Elyanna of Nazareth: The Unstoppable Voice of a New Generation | Savoir Flair
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Elyanna of Nazareth: The Unstoppable Voice of a New Generation

by Haleh Nia 10-minute read June 15, 2024

On Savoir Flair’s 15th anniversary, Elyanna graces our first-ever digital cover.


Stars are born and legends are made every single day in Los Angeles, but it’s rare for such success to touch a girl from the Arab world, especially one from Palestine. At 22, Palestinian-Chilean singer Elyanna stands out as a symbol of Arab pride and cultural authenticity, having achieved what many from the region can only dream of — captivating a global audience. Now, as she graces the first-ever digital cover of Savoir Flair, Elyanna opens up like never before about her roots, her journey, and the powerful messages woven into her music.


Glove, stylist's own


On Tali: Look 3, Rabanne SS24
On Elyanna: Look 30, Rabanne SS24

London, May 2024 — It’s the morning after Elyanna’s sold-out concert in London, which marks her first time ever performing in Europe. Of course, she’s just made headlines with an appearance on The Late Show, in which she performed in her signature bandana and keffiyeh, covered in gold coins and dancing to the unmistakably Arab beat of the riq. Last year, her name became synonymous with groundbreaking talent when she became the first artist in history to perform a full set in Arabic at Coachella. That her London concert was sold out within days should come as no surprise.

She walks onto our studio set fresh-faced and wearing a Juicy Couture tracksuit (the brand’s first round of popularity eluded her due to her young age, but she confidently claims that it’s making a comeback). It occurs to me before she sits down in the makeup chair, her skin glistening and her light-blonde locks perfectly curled and reminiscent of a Botticelli painting, that she already looks picture-perfect. Make no mistake — this is a woman who, even without the pageantry of hair and makeup, without the pomp and circumstance — is an artist. Her face is angelic; her stature petite. Previously, I met her during Paris Fashion Week, and she greets me excitedly, warmly introduces herself to the rest of the crew, and is eager to check out all of the samples our fashion team has prepared for her to wear. She’s ready for the day. 

In fact, she was born ready. 

Chainmail headpiece and t-shirt, stylist's own


Elyanna’s rise to fame is meteoric. Her journey begins in the city of Nazareth, where she was born and where her brother Feras (who she often collaborates with) discovered what she calls her “God-given” talent. “He pushed me to sing in shows at school and perform whenever I could. We were just kids in our backyard, doing all these creative things for fun,” she recalls with a smile. “He’d do my cover videos and photoshoots just for fun. My sister Tali would style me for them. We were around 10 or 11 years old, and we would be in our backyard doing all these creative things for nobody in particular. I wasn’t signed to anybody. I was not creating music. I was not in the studio."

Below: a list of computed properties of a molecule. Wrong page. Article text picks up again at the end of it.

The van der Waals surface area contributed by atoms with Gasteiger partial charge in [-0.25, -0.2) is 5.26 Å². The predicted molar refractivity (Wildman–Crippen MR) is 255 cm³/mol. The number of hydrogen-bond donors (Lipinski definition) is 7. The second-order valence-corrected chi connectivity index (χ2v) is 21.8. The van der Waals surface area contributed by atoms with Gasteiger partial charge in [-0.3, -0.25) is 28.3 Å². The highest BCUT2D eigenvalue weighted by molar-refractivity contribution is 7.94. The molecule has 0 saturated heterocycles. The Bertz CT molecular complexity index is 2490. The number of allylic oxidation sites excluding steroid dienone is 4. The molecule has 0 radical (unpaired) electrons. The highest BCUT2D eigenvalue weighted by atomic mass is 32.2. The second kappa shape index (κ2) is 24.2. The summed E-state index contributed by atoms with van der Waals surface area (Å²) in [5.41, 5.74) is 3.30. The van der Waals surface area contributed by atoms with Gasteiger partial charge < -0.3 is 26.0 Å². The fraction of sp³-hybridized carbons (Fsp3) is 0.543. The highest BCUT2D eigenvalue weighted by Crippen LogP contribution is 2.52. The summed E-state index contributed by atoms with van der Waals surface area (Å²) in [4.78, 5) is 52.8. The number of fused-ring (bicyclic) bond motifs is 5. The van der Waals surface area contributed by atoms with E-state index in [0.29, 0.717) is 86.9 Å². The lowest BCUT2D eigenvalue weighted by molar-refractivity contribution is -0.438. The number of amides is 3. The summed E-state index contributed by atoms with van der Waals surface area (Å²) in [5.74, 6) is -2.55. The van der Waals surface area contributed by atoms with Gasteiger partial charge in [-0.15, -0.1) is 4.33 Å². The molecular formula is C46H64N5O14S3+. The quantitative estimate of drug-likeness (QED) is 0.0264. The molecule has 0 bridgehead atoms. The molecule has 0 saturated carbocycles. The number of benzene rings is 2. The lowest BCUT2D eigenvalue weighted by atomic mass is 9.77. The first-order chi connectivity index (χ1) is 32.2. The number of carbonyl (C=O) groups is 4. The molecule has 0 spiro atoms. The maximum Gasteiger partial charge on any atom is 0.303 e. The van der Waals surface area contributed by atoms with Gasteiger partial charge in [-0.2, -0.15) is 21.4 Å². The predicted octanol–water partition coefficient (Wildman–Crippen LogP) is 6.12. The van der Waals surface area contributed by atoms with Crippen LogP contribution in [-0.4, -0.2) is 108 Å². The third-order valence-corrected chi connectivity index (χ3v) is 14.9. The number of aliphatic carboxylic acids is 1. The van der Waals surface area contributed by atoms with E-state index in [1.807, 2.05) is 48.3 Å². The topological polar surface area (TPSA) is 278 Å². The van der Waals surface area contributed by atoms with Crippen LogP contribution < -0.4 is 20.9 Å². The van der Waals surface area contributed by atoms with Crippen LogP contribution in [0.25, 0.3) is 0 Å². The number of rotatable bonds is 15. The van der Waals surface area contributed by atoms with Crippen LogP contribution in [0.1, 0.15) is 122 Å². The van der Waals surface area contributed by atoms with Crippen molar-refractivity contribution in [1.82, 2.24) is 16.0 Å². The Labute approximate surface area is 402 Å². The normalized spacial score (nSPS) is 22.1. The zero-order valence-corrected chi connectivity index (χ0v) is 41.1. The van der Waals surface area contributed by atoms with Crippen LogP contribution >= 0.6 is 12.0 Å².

The rest of Elyanna’s family also played a crucial role in nurturing her budding talent. “My mom would take me to a vocal coach, and my dad was my biggest fan, making me sing for hours and introducing me to new and old music,” she shares fondly. These early experiences laid the foundation for her artistic journey, driven by passion and a deep connection to her cultural roots. When the family recognized her potential for superstardom, they made the collective decision to move to Los Angeles. 

Back in Nazareth, months before the move, her father had been watching TV when news broke of the marriage of Wassim Joseph Slaiby to Rima Fakih (of Miss USA fame). For the uninitiated, Slaiby, better known as ‘Sal,’ is the Lebanese record executive and talent manager behind the biggest names in the industry — The Weeknd, Doja Cat, French Montana, Nicki Minaj, Swedish House Mafia, and many more — and whose agency, SALXO, is the fastest-growing music company in the world.

“This guy should be your manager, Elyanna. He’s Arab, and he just gets it,” her father noted.

Baba! Sal being my manager is my literal dream,” she recalls with sparkling eyes. “I’ve always wanted to work with him.”

As fate would have it, not long after they arrived in Los Angeles, she was discovered by Palestinian-Canadian music producer Nasri Atweh, and he introduced her to Sal weeks later. “I was just 16, and I sang for Sal at our first meeting. Years later, he told me how much he hates it when people sing for him live.” 

Nevertheless, her performance — of Etta JamesAt Last — left a lasting impression. The meeting marked the beginning of their collaboration and Sal’s first time managing an Arab talent. “I’m so grateful to be managed by him and to have my team full of amazing people who support me.”